Madagascar: stunning wildlife, landscapes, and cultural diversity
WildMadagascar.org highlights Madagascar's stunning wildlife, landscapes, and cultural diversity.
Madagascar is a land like no other. An island roughly the size of Texas or France, Madagascar is home to more than 250,000 species of which 70% are found nowhere else on the globe.
Geography: Madagascar can be divided into five geographical regions: the east coast, the Tsaratanana Massif, the central highlands, the west coast, and the southwest. The highest elevations parallel the east coast, whereas the land slopes more gradually to the west coast. Geography of Madagascar
Culture: are of the past; where in many areas taboo and tradition takes precedence over the law; and western-style religion is freely mixed with beliefs in sorcery and unparalleled funerary customs. The People of Madagascar
Plant biodiversity: Madagascar is home to as many as 12,000 plant species -- 70-80% of which are endemic -- making it one of the most diverse floras on the planet. Flora of Madagascar.
Animal biodiversity: Madagascar has some of the highest biodiversity on the planet. Of roughly 200,000 known species found on Madagascar, about 150,000 are endemic. Unique to the island are more than 50 types of lemurs, 99 percent of its frog species, and 36 genera of birds. Madagascar houses 100 percent of the world's lemurs, half of its chameleon species, 6 percent of its frogs, and none of its toads. Some species found in Madagascar have their closest relatives not in Africa but in the South Pacific and South America. Wildlife of Madagascar.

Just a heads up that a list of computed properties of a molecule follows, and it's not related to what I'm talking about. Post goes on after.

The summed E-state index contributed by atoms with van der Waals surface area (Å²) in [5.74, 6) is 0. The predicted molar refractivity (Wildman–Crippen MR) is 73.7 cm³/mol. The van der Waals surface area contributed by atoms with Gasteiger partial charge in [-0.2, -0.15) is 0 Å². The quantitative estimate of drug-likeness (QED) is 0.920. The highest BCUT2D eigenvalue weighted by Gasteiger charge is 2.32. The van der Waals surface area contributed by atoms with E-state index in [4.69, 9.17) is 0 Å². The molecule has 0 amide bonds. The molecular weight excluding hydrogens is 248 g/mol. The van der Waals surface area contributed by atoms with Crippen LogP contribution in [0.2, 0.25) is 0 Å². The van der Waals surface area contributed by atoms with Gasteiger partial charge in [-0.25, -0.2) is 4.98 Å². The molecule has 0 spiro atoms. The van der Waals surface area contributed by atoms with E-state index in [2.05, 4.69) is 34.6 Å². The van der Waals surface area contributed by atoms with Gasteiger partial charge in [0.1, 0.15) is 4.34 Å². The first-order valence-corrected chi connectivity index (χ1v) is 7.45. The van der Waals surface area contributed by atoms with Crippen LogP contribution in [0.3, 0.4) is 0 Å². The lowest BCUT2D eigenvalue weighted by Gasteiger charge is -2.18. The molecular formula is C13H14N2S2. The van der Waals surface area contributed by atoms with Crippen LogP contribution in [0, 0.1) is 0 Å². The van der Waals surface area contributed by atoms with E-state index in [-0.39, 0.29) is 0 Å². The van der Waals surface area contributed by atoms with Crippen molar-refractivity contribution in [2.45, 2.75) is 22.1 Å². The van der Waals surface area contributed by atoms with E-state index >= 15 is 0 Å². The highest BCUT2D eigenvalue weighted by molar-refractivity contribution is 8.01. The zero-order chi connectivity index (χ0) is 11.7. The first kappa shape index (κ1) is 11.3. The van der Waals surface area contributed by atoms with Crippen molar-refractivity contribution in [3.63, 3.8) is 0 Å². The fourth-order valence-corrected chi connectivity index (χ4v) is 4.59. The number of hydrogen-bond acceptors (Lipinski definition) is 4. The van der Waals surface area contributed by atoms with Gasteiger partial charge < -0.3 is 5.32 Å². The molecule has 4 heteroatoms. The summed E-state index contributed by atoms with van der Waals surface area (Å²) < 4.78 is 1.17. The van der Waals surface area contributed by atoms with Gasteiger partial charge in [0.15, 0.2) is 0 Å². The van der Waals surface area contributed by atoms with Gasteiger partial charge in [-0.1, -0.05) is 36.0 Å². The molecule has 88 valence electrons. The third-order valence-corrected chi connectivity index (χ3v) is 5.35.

Madagascar NewsSome tree-dwelling primates may adapt more easily to life on the ground, massive study shows (December 2, 2022)
- As deforestation and climate change alter rainforest habitats, monkeys and lemurs that normally live in trees are risking encounters with predators to spend time on the ground.
- Species with diverse diets, smaller body masses, and larger group sizes may adjust to terrestrial life more successfully than others.
- The huge international study drew from more than 150,000 hours of observations of 47 species in Madagascar and Central and South America.
Will CITES finally act to protect rosewood this month? (commentary) (November 4, 2022)
- CITES COP-19 starts in mid-November 2022 and is likely going to be a decisive meeting for the protection of species such as rosewood.
- Both CITES and Madagascar have banned the export of rosewood and ebony, but there appears to be no end to the illegal trade, and the fate of nearly 40,000 illegally-exported rosewood logs seized in Singapore, Kenya and Sri Lanka in 2014 is still uncertain.
- Action is needed at COP-19 to protect such stockpiles of seized rosewood from being sold, and for the remaining Malagasy rosewood and ebony trees to be protected before they are all gone, a new op-ed argues.
- This post is a commentary. The views expressed are those of the author, not necessarily Mongabay.
In Madagascar, a tree-planting business goes long on social, short on eco (October 10, 2022)
- Bôndy, a young Malagasy company, has social-impact tree planting at the heart of its “business model.”
- Bôndy makes money by offering social and environmental responsibility solutions to other companies, by planting trees on farmers’ land on their behalf.
- Although it has only been operating since 2018, the company’s model is proving successful with both the rural people receiving tree-planting services and the companies financing the projects.
- Some conservationists, however, are skeptical about the environmental impacts of Bôndy’s approach, which focuses mainly on planting non-native acacia and eucalyptus trees that can be cut for fuel and timber, as well as fruit trees.